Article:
As I see it, worsening financial crises lead initially to lower gold prices which are followed by some form of government intervention to alleviate the crises and that action, in turn, eventually results in renewed appreciation in the price of gold. The basic steps in such a transition are really quite straightforward. (Words: 477; Charts: 2)
So said Plan B Economics (www.planbeconomics.com) in edited comments from their original article*.
Lorimer Wilson, editor of www.FinancialArticleSummariesToday.com (A site for sore eyes and inquisitive minds) and www.munKNEE.com (Your Key to Making Money!) has further edited ([ ]), abridged (…) and reformatted (some sub-titles and bold/italics emphases) the article below for the sake of clarity and brevity to ensure a fast and easy read. The author’s views and conclusions are unaltered and no personal comments have been included to maintain the integrity of the original article. Please note that this paragraph must be included in any article re-posting to avoid copyright infringement.
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The article goes on to say, in part:
Gold Behavior During Financial Crises
One only has to go back a couple years to see how gold reacts during a financial crisis. The chart below shows the price of gold during the financial crisis…in March 2008…During this time, gold prices fell by about 25% and subsequently recovered all losses. This was a scary ride for anyone holding gold at the time, but it’s an incomplete view of gold’s performance during the crisis.
The second chart below shows gold during the same period priced in US dollars, euros and Canadian dollars (indexed to 100 for comparison purposes). During the 2008/2009 crisis…the US dollar was rising while the euro and Canadian dollar were falling and this is reflected in the different gold prices. Gold priced in Euros and Canadian dollars fell less and recovered faster than gold priced in US dollars. This is precisely because the US dollar was so strong during that period. However, as the monetary response began to unfold (QE1 announced December 2008) and trillions of US dollars were unleashed to backstop the financial system, gold in all currencies began to rally dramatically.
Worsening financial crises lead initially to lower gold prices which are followed by some form of government intervention to alleviate the crises. That action, in turn, eventually results in renewed appreciation in the price of gold. [As the author of the article puts it] really, the basic steps are straightforward:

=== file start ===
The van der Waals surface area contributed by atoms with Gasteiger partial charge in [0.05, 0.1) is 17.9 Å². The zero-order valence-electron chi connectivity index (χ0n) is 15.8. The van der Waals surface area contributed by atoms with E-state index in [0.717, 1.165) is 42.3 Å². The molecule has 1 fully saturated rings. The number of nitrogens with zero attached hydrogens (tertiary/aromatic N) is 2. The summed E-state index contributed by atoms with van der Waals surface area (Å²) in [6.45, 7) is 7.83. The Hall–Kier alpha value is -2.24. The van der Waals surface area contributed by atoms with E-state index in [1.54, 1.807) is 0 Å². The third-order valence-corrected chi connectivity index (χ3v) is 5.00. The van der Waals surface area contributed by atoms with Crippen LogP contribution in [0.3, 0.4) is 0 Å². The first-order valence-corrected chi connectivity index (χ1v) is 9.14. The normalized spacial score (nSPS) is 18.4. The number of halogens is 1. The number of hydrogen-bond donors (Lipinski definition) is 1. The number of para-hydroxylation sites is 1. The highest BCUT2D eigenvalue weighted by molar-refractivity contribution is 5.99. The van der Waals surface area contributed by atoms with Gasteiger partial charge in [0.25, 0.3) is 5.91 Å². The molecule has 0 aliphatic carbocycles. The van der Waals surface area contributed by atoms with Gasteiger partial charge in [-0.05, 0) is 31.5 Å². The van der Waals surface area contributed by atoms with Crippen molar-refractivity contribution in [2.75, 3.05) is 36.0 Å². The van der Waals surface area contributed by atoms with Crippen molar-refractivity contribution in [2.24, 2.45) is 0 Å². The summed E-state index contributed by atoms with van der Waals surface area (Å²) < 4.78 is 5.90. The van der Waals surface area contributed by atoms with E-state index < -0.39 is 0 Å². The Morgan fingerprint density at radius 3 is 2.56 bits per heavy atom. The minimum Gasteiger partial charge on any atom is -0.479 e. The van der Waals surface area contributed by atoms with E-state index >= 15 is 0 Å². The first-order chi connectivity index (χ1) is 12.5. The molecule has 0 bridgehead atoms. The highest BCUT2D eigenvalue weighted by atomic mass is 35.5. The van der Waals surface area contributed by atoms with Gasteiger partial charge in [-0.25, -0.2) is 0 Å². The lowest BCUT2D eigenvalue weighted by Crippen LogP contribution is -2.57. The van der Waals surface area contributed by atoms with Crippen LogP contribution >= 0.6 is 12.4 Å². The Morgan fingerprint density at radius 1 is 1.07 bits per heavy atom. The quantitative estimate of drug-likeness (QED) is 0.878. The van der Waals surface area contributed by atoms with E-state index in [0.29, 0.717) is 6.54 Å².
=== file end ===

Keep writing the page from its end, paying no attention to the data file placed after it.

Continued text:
- Economic/financial crisis leads to asset liquidation and dollar shortage
- Dollar shortage leads to dollar appreciation and gold depreciation (in dollar terms)
- One form of asset liquidation – forced gold selling – leads to gold depreciation (in all currencies)
- Eventual monetary response creates surplus of dollars
- Surplus of dollars causes dollar depreciation and gold appreciation…
What’s going on? If gold is the great anti-asset, the thing to hold when everything else is in collapse why is it now trading…[below $1,700 and] not $2,000? Words:1147
Over the past few years, pretty much every investor has become familiar with gold. The shiny precious metal has surged in price and has managed to hold strong while broad indexes have slipped, highlighting its appeal as a diversification agent and safe haven investment. This has prompted many investors to ramp up their allocations to the space in order to take advantage of these favorable trends and lead their portfolios to broad gains…[but] there are a number of other issues that investors need to be aware of when considering allocating capital to the space, as there are several reasons to avoid the precious metal from an investment perspective. Below, we highlight seven reasons for why investors may want to temper their expectations for the metal and consider a more diversified approach that doesn’t include such a large allocation to the ‘barbaric relic’. Words: 2030
We are at an important crossroads in this commodities bull market,,,[where] even the most fearless bulls are tempted to give up – to sell out of their positions and consider themselves lucky that they were able to be along for the ride and to escape with any profits at all – but I have posted a chart below to help remind you of the real danger in “getting out” now. Words: 350